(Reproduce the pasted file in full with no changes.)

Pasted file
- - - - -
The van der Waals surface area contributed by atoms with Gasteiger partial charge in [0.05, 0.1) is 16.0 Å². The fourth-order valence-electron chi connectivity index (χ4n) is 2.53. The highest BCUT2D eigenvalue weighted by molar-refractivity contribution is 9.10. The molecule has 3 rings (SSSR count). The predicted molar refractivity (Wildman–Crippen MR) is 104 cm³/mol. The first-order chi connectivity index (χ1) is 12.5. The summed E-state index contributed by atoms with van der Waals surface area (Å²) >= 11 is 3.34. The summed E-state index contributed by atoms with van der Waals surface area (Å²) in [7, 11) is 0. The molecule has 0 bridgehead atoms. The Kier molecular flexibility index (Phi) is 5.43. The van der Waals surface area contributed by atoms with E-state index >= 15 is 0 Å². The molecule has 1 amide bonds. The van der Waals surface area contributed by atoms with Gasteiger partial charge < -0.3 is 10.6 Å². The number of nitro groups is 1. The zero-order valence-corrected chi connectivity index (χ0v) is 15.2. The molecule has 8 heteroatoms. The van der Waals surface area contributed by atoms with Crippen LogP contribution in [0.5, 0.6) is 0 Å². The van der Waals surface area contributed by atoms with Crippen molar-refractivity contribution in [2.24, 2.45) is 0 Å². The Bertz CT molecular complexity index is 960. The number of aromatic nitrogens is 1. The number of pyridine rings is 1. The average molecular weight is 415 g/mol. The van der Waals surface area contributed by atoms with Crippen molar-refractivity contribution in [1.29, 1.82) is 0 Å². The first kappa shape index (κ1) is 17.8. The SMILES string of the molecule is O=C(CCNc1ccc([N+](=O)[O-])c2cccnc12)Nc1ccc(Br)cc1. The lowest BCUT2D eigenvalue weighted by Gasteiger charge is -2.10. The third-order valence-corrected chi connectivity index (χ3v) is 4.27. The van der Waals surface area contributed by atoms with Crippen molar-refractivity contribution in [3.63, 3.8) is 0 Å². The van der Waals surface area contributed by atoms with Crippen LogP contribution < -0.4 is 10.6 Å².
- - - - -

The van der Waals surface area contributed by atoms with Gasteiger partial charge in [0.05, 0.1) is 16.0 Å². The fourth-order valence-electron chi connectivity index (χ4n) is 2.53. The highest BCUT2D eigenvalue weighted by molar-refractivity contribution is 9.10. The molecule has 3 rings (SSSR count). The predicted molar refractivity (Wildman–Crippen MR) is 104 cm³/mol. The first-order chi connectivity index (χ1) is 12.5. The summed E-state index contributed by atoms with van der Waals surface area (Å²) >= 11 is 3.34. The summed E-state index contributed by atoms with van der Waals surface area (Å²) in [7, 11) is 0. The molecule has 0 bridgehead atoms. The Kier molecular flexibility index (Phi) is 5.43. The van der Waals surface area contributed by atoms with E-state index >= 15 is 0 Å². The molecule has 1 amide bonds. The van der Waals surface area contributed by atoms with Gasteiger partial charge < -0.3 is 10.6 Å². The number of nitro groups is 1. The zero-order valence-corrected chi connectivity index (χ0v) is 15.2. The molecule has 8 heteroatoms. The van der Waals surface area contributed by atoms with Crippen LogP contribution in [0.5, 0.6) is 0 Å². The van der Waals surface area contributed by atoms with Crippen molar-refractivity contribution in [2.24, 2.45) is 0 Å². The Bertz CT molecular complexity index is 960. The number of aromatic nitrogens is 1. The number of pyridine rings is 1. The average molecular weight is 415 g/mol. The van der Waals surface area contributed by atoms with Crippen molar-refractivity contribution in [1.29, 1.82) is 0 Å². The first kappa shape index (κ1) is 17.8. The SMILES string of the molecule is O=C(CCNc1ccc([N+](=O)[O-])c2cccnc12)Nc1ccc(Br)cc1. The lowest BCUT2D eigenvalue weighted by Gasteiger charge is -2.10. The third-order valence-corrected chi connectivity index (χ3v) is 4.27. The van der Waals surface area contributed by atoms with Crippen molar-refractivity contribution in [3.63, 3.8) is 0 Å². The van der Waals surface area contributed by atoms with Crippen LogP contribution < -0.4 is 10.6 Å².